Impact of Arms-Related Measures 

If implemented, the draft’s proposed sanctions on conventional arms sales, assistance, and training would have varying effects on Iran’s military capabilities, especially over time. First, restrictions on the sale of ground combat systems (tanks, artillery, armored combat vehicles) would have only a limited impact on the Iranian army and IRGC ground forces. Iran has large numbers of these systems already and produces some of them internally. The primary effects would therefore be to prevent large purchases and future modernization. 

Limiting Iranian acquisition of other systems — particularly aircraft, attack helicopters, ships, and missiles — is more significant. All of these are vital to Iran’s ability to project power or defend against strikes on its nuclear facilities or other key targets. Whether it seeks to intimidate its Gulf neighbors or assert power in the Strait of Hormuz, Iran is significantly dependent on external sources for the modern air, naval, and missile systems required to support these capabilities. 

The draft’s restriction on sales of missiles or missile systems is especially noteworthy. This measure appears to cover surface-to-surface missile (SSM) systems and components. Iran continues to push for longer-range, more accurate, and more survivable SSM systems, but it needs foreign assistance in areas such as engines, guidance systems, and penetration aids. At minimum, retarding Iran’s SSM program would slow the developing threat it represents to other regional states and beyond. The measure would be still more significant if it applied to the sale of advanced air defense systems such as the Russian S-300 or similar Chinese systems. The S-300 has long been considered a game changer in terms of Israel’s ability and willingness to strike Iranian nuclear facilities. It would also increase the risk to any U.S. operations against Iran. The Islamic Republic remains keenly interested in acquiring the S-300 or an equivalent system; preventing this would facilitate any proposed attack and raise Iran’s sense of vulnerability to a strike. 

Finally, the resolution seems to toughen measures against importing or exporting prohibited items by air or sea. In addition to making it more difficult for Iran to acquire certain systems and components, these changes could complicate the regime’s efforts to supply Hizballah and Hamas.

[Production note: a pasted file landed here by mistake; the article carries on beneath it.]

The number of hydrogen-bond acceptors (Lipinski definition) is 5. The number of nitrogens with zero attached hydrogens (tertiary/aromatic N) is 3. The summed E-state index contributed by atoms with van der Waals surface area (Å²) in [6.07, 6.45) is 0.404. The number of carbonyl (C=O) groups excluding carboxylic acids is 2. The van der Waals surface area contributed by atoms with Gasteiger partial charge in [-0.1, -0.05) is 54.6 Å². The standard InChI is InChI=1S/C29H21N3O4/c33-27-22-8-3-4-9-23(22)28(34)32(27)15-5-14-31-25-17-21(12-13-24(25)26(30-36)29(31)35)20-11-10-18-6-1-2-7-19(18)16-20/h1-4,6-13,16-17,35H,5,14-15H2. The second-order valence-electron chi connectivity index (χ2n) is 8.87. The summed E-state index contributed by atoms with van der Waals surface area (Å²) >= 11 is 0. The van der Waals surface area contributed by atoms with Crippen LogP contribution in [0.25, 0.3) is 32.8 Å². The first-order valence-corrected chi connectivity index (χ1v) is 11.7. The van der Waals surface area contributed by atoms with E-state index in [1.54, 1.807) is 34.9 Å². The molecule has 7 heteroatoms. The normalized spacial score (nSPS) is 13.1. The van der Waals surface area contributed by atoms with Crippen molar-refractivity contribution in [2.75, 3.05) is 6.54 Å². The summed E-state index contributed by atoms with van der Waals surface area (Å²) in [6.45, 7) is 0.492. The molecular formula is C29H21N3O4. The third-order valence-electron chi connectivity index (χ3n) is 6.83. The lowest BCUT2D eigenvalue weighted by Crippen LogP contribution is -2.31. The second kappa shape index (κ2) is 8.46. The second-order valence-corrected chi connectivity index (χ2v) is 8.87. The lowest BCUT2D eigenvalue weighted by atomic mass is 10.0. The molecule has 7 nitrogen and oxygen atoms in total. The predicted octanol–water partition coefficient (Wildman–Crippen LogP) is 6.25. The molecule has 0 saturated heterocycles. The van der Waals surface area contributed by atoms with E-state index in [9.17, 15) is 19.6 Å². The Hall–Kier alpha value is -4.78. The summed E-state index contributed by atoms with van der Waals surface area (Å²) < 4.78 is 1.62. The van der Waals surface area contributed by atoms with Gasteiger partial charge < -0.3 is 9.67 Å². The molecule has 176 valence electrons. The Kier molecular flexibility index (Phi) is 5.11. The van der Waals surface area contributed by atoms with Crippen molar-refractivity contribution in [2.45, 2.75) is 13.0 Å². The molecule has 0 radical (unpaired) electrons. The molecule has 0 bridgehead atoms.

Explanation to the Iranian People 

One of the draft resolution’s key objectives is to influence Iranian decisionmaking about the nuclear program. Despite the international focus on the nuclear issue, however, Iran’s leaders — like leaders in most any other country — are primarily concerned about domestic politics. Therefore, the global community’s leverage on Iran will greatly depend on how the sanctions affect the Iranian domestic political scene. This realization lends particular importance to how the United States and other actors explain new sanctions to the Iranian people, who do not necessarily understand the objectives and strategy of the P-5+1. 

The Islamic Republic is already spinning the new sanctions proposal — and the cold reception that greeted the regime’s own concurrent nuclear fuel agreement with Brazil and Turkey — as evidence that the United States and the West are uninterested in solving problems and want only to impose their will on Iran. But the Iranian people have become quite suspicious of official information sources. That suspicion, combined with general incomprehension about what the new sanctions proposal entails, creates an opportunity to shape views. 

Obama administration officials have repeatedly said that they want to focus sanctions on the IRGC, which is responsible for much of the nuclear program as well as rampant human rights violations. That focus is not apparent in the current draft resolution, though it may emerge when the lists of targeted entities are added. In any case, given their country’s longstanding political culture, Iranians would be open to a message that the stated reasons for the sanctions differ from the actual reasons. 

Specifically, a concerted publicity campaign — with senior U.S. and Western officials appearing on Persian-language media outlets such as the BBC and Voice of America — could convince many Iranians that human rights violations had as much to do with spurring sanctions as the nuclear program. Such a campaign would have the additional merit of being true, at least for the many European governments that have been moved by public outcry about Tehran’s violent repression of dissent. The United States and its Western allies have a moral and practical interest in the Iranian democratic movement’s progress, so they should make an effort to connect their sanctions proposals to Iranian concerns. In short, how the sanctions are explained to the people of Iran may be as important as what sanctions are adopted.